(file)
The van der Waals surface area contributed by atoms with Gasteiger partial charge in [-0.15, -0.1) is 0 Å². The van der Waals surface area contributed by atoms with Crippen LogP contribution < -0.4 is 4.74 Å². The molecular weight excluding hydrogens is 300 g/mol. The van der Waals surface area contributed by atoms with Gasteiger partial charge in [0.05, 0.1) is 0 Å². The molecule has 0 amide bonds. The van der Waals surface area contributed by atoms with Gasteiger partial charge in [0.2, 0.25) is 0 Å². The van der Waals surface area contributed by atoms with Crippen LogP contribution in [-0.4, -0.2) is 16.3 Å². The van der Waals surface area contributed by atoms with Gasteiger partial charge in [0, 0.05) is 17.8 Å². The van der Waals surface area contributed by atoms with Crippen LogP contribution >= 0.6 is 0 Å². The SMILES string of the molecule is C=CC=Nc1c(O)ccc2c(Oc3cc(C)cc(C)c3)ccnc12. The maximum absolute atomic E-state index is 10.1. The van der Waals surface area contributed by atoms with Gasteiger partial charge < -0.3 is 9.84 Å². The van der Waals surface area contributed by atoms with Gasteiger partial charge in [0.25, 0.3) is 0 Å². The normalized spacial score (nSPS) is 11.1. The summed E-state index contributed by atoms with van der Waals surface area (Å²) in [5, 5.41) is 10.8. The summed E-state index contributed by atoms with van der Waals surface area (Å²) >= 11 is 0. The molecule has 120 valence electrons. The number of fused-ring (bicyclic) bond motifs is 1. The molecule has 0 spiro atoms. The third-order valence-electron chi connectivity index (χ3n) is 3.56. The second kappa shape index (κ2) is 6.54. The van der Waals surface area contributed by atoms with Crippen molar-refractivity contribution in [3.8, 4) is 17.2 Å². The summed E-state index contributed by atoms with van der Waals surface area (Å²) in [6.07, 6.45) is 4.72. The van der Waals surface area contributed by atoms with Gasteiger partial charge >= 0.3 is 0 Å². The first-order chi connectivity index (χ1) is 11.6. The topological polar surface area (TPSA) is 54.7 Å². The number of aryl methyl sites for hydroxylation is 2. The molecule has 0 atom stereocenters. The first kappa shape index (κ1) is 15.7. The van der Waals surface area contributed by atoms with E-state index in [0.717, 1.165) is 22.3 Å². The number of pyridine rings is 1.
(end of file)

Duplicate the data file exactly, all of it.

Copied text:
The van der Waals surface area contributed by atoms with Gasteiger partial charge in [-0.15, -0.1) is 0 Å². The van der Waals surface area contributed by atoms with Crippen LogP contribution < -0.4 is 4.74 Å². The molecular weight excluding hydrogens is 300 g/mol. The van der Waals surface area contributed by atoms with Gasteiger partial charge in [0.05, 0.1) is 0 Å². The molecule has 0 amide bonds. The van der Waals surface area contributed by atoms with Gasteiger partial charge in [0.2, 0.25) is 0 Å². The van der Waals surface area contributed by atoms with Crippen LogP contribution in [-0.4, -0.2) is 16.3 Å². The van der Waals surface area contributed by atoms with Gasteiger partial charge in [0, 0.05) is 17.8 Å². The van der Waals surface area contributed by atoms with Crippen LogP contribution >= 0.6 is 0 Å². The SMILES string of the molecule is C=CC=Nc1c(O)ccc2c(Oc3cc(C)cc(C)c3)ccnc12. The maximum absolute atomic E-state index is 10.1. The van der Waals surface area contributed by atoms with Gasteiger partial charge < -0.3 is 9.84 Å². The van der Waals surface area contributed by atoms with Gasteiger partial charge in [0.25, 0.3) is 0 Å². The normalized spacial score (nSPS) is 11.1. The summed E-state index contributed by atoms with van der Waals surface area (Å²) in [5, 5.41) is 10.8. The summed E-state index contributed by atoms with van der Waals surface area (Å²) >= 11 is 0. The molecule has 120 valence electrons. The number of fused-ring (bicyclic) bond motifs is 1. The molecule has 0 spiro atoms. The third-order valence-electron chi connectivity index (χ3n) is 3.56. The second kappa shape index (κ2) is 6.54. The van der Waals surface area contributed by atoms with Crippen molar-refractivity contribution in [3.8, 4) is 17.2 Å². The summed E-state index contributed by atoms with van der Waals surface area (Å²) in [6.07, 6.45) is 4.72. The van der Waals surface area contributed by atoms with Gasteiger partial charge >= 0.3 is 0 Å². The first-order chi connectivity index (χ1) is 11.6. The topological polar surface area (TPSA) is 54.7 Å². The number of aryl methyl sites for hydroxylation is 2. The molecule has 0 atom stereocenters. The first kappa shape index (κ1) is 15.7. The van der Waals surface area contributed by atoms with E-state index in [0.717, 1.165) is 22.3 Å². The number of pyridine rings is 1.